MORE than 2,100 openings are available in the logistics industry as at end-September, of which over 60 per cent are jobs, based on figures from Singapore's Ministry of Manpower's (MOM) latest weekly jobs situation report released on Tuesday.
Of these jobs, the majority (64 per cent) are in non-PMET (professional, manager, executive and technician) roles such as transport clerks, material handlers, transport specialists and freight coordinators.
The remaining jobs are in PMET roles such as regional sales managers, logistics managers, logistics system or solution specialists and e-commerce executives.
Salaries for the jobs range from S$1,600 to S$7,250 depending on the specific role and candidate's fit.
Manpower Minister Josephine Teo on Tuesday noted that the logistics industry is "one of the most open and welcoming of people who are transiting from other occupations from other industries", and the "ease of entry is quite good".
Between April and September, 710 individuals were placed into jobs, company-hosted traineeships and training openings in the industry.
In the same period, more than 250 mid-career individuals have also made the switch to logistics through Workforce Singapore's (WSG) career conversion programmes.
Over the next five years, large logistics companies in Singapore are planning to create 1,500 new jobs in the industry, said Minister for Trade and Industry Chan Chun Sing on Tuesday. This is based on the Economic Development Board's existing pipeline of committed investments secured between 2018 and 2019.
In addition, investments in digital transformation will bring about new capabilities and jobs in the areas of digitalisation, automation, data analysis and data management within the logistics sector.
Both Mr Chan and Ms Teo were speaking to the media at a virtual press conference during a visit to DB Schenker's Red Lion facility.
Ms Teo noted that the effects of the Covid-19 pandemic were unevenly felt within the logistics industry - sectors such as aviation, aerospace and hospitality were more adversely affected while companies servicing the e-commerce, pharmaceutical and healthcare sectors saw an increase in activities and operational requirements.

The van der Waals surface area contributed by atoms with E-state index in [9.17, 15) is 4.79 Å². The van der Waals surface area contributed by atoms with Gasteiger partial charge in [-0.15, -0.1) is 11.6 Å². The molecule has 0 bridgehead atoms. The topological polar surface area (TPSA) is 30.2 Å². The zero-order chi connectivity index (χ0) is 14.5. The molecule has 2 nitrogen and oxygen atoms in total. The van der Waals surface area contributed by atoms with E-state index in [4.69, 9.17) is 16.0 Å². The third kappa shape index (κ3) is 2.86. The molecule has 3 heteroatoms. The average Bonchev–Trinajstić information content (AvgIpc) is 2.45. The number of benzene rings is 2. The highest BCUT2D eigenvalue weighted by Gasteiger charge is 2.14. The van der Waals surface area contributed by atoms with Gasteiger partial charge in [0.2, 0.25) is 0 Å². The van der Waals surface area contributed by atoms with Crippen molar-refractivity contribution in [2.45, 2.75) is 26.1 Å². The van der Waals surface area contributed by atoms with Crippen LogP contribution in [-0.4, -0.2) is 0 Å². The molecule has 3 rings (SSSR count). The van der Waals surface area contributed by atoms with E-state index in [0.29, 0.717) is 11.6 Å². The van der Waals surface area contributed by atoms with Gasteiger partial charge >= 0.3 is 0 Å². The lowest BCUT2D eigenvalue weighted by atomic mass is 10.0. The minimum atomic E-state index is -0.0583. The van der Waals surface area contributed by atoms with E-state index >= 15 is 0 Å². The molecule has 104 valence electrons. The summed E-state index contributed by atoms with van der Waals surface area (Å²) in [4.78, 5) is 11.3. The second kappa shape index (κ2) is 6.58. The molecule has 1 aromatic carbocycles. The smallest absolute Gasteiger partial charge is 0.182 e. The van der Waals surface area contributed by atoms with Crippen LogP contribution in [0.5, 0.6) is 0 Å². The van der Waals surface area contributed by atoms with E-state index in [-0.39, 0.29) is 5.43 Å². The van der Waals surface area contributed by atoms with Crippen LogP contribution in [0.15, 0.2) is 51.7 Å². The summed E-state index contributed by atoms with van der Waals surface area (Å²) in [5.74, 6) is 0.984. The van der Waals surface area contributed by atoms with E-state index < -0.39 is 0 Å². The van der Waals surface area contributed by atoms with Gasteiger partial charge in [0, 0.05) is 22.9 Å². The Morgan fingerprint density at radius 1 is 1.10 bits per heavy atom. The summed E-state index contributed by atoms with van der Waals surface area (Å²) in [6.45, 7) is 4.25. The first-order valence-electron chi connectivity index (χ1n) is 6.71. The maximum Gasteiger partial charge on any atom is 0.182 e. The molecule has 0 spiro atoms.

Thus, to support the industry's manpower needs, WSG worked with logistics companies that had hiring demand to take in workers from the hard-hit sectors, on a secondment basis through the SGUnited Jobs Initiative.
As a result, between April and September, 380 workers from 16 companies in sectors including aerospace, aviation and hospitality were able to stay employed through the arrangement. For instance, DB Schenker brought in 21 logistics assistants on secondment from Razor Solutions.
Mr Chan said he sees the logistics industry as "one of the bright sparks in (Singapore's) economic path, going forward".
He added that this is a result of the Republic's reliability of policies, resilience of networks and efficiencies across companies' operations as well as port and network operations.
Mr Chan said Singapore will continue to strengthen its hub status through three key areas: ensuring that global players continue to "plant their investments" and grow their operations here; strengthening the country's network of free-trade agreements to provide more opportunities and more competitive prices; and improving the efficiency of systems and employing the latest technology to turn over the logistics industry at a much faster rate.